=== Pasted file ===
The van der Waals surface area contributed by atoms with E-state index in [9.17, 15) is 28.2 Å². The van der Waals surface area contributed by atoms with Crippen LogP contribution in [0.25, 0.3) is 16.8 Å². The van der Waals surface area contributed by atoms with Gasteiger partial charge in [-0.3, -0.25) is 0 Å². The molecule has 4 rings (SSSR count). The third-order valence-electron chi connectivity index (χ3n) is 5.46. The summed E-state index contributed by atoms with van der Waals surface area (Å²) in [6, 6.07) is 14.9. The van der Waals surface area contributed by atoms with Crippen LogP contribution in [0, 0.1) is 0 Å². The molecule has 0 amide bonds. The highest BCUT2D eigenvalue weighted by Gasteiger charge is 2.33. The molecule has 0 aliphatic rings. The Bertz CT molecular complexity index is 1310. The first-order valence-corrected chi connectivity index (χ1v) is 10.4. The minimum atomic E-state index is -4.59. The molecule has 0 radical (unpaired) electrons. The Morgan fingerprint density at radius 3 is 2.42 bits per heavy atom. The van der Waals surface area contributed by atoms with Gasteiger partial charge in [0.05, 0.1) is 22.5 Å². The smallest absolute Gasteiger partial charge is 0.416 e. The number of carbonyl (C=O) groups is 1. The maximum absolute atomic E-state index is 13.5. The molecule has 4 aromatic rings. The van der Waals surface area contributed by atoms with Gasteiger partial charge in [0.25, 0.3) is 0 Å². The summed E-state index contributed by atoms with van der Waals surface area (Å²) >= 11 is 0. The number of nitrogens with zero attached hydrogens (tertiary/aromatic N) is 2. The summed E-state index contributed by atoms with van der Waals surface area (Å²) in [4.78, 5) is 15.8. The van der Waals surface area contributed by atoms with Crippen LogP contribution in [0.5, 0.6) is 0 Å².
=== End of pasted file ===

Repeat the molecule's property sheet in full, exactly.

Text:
The van der Waals surface area contributed by atoms with E-state index in [9.17, 15) is 28.2 Å². The van der Waals surface area contributed by atoms with Crippen LogP contribution in [0.25, 0.3) is 16.8 Å². The van der Waals surface area contributed by atoms with Gasteiger partial charge in [-0.3, -0.25) is 0 Å². The molecule has 4 rings (SSSR count). The third-order valence-electron chi connectivity index (χ3n) is 5.46. The summed E-state index contributed by atoms with van der Waals surface area (Å²) in [6, 6.07) is 14.9. The van der Waals surface area contributed by atoms with Crippen LogP contribution in [0, 0.1) is 0 Å². The molecule has 0 amide bonds. The highest BCUT2D eigenvalue weighted by Gasteiger charge is 2.33. The molecule has 0 aliphatic rings. The Bertz CT molecular complexity index is 1310. The first-order valence-corrected chi connectivity index (χ1v) is 10.4. The minimum atomic E-state index is -4.59. The molecule has 0 radical (unpaired) electrons. The Morgan fingerprint density at radius 3 is 2.42 bits per heavy atom. The van der Waals surface area contributed by atoms with Gasteiger partial charge in [0.05, 0.1) is 22.5 Å². The smallest absolute Gasteiger partial charge is 0.416 e. The number of carbonyl (C=O) groups is 1. The maximum absolute atomic E-state index is 13.5. The molecule has 4 aromatic rings. The van der Waals surface area contributed by atoms with Gasteiger partial charge in [0.25, 0.3) is 0 Å². The summed E-state index contributed by atoms with van der Waals surface area (Å²) >= 11 is 0. The number of nitrogens with zero attached hydrogens (tertiary/aromatic N) is 2. The summed E-state index contributed by atoms with van der Waals surface area (Å²) in [4.78, 5) is 15.8. The van der Waals surface area contributed by atoms with Crippen LogP contribution in [0.5, 0.6) is 0 Å².